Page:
11. If an employee with a disability was receiving a reasonable accommodation prior to the COVID-19 pandemic and requests an additional or altered accommodation, must the employer provide it?
 
An employee who was already receiving a reasonable accommodation may, absent undue hardship to his/her employer, be entitled to an additional or altered accommodation. The employer should engage in the interactive process with the employee to discuss whether the same or different disability is the reason for this new request and why the employee needs an additional or altered accommodation.
 
    12. What resources are available to employers who are discussing reasonable accommodation requests with employees?
 
Employers who are discussing reasonable accommodation requests with their employees may find it helpful to consult the Job Accommodation Network’s website regarding different types of accommodations, which is available at: http://www.askjan.org/. The Job Accommodation Network also has information specific to COVID-19 at: https://askjan.org/topics/COVID-19.cfm.
 
    13. Under the ADA, may employers require an employee to provide a doctor’s note certifying that he/she is fit to return to work?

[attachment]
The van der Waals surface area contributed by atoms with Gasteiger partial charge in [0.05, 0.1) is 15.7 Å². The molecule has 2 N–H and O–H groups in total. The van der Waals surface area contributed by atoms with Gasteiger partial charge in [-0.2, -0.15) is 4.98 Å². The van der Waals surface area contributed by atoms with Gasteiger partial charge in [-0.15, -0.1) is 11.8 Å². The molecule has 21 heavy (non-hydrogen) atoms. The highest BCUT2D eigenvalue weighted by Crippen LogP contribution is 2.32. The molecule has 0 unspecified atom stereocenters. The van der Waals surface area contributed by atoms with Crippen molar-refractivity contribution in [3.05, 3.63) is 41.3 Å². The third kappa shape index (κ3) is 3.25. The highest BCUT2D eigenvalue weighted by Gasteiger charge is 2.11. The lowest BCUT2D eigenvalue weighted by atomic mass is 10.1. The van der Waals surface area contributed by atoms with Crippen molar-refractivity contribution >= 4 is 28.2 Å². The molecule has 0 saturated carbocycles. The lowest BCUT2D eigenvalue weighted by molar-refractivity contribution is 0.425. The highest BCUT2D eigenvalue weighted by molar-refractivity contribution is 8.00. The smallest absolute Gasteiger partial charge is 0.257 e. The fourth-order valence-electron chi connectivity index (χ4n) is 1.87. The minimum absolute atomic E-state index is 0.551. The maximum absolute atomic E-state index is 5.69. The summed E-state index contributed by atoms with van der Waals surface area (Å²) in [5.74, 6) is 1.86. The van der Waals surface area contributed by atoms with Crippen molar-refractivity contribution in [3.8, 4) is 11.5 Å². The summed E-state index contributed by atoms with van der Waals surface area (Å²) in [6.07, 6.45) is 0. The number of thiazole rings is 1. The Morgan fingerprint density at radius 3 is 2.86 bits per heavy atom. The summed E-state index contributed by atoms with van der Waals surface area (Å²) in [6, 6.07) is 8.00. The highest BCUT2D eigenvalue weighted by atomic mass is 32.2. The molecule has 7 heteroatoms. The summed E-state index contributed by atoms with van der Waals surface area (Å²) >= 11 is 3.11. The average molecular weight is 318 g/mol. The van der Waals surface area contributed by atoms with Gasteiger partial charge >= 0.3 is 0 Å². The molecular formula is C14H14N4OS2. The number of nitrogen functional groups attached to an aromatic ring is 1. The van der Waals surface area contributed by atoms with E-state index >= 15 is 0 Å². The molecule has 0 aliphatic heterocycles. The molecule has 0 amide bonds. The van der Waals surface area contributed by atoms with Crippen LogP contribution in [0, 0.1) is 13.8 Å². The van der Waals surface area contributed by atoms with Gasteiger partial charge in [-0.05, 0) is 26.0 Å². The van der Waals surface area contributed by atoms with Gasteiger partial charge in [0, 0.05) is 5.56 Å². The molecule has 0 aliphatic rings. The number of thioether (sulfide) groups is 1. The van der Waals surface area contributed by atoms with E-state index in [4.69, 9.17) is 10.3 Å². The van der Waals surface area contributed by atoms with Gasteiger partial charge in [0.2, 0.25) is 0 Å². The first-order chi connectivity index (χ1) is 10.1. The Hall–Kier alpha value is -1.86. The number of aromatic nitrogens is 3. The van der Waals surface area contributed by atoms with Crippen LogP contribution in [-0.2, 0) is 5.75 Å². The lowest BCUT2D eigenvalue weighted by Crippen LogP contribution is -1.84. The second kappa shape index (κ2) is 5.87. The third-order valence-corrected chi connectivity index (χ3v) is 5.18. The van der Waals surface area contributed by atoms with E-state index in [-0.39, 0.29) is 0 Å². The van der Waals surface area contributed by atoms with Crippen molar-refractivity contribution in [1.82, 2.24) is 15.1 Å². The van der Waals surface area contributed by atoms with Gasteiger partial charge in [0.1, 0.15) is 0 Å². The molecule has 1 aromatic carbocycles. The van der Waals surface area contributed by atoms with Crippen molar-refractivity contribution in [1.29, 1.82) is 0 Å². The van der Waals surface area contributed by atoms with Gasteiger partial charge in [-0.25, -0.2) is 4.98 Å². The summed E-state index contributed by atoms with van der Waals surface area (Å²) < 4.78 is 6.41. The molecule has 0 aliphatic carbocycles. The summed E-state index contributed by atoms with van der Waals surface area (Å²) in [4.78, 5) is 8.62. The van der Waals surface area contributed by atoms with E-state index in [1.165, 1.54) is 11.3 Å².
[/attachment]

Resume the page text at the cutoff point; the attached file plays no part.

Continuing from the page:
Yes. Under the ADA, employers are permitted to require an employee to provide a fitness-for-duty certification in order to return to work. Practically, though, healthcare providers may be extremely busy and may not be able to provide such a certification in a timely manner. As such, employers may want to take a new approach, such as relying on a local clinic to provide them with a form, stamp, or email stating that the employee does not have COVID-19.
 
   14. How can employers address and reduce workplace harassment that may arise due to the COVID-19 pandemic?
 
Employers can address and reduce such workplace harassment by making clear to their employees that harassment against individuals because of any protected characteristic, including national origin or race, is always prohibited and that it is not appropriate to misdirect any COVID-19 pandemic fears into harassment. The guidance, linked above, provides helpful anti-harassment tools from the EEOC. (See E.1.).
 
As you know, the situation with and guidance around COVID-19 is ever evolving. We will continue to monitor guidance from the EEOC, CDC, and OSHA and provide updates should any of the above guidance materially change. Of course if you have any questions, please do not hesitate to contact us.
Related Attorney
Allison Wallrapp-McMullan

Related Practice
Labor and Employment

Related Attorney

Allison Wallrapp-McMullan

Related Practice

Labor and Employment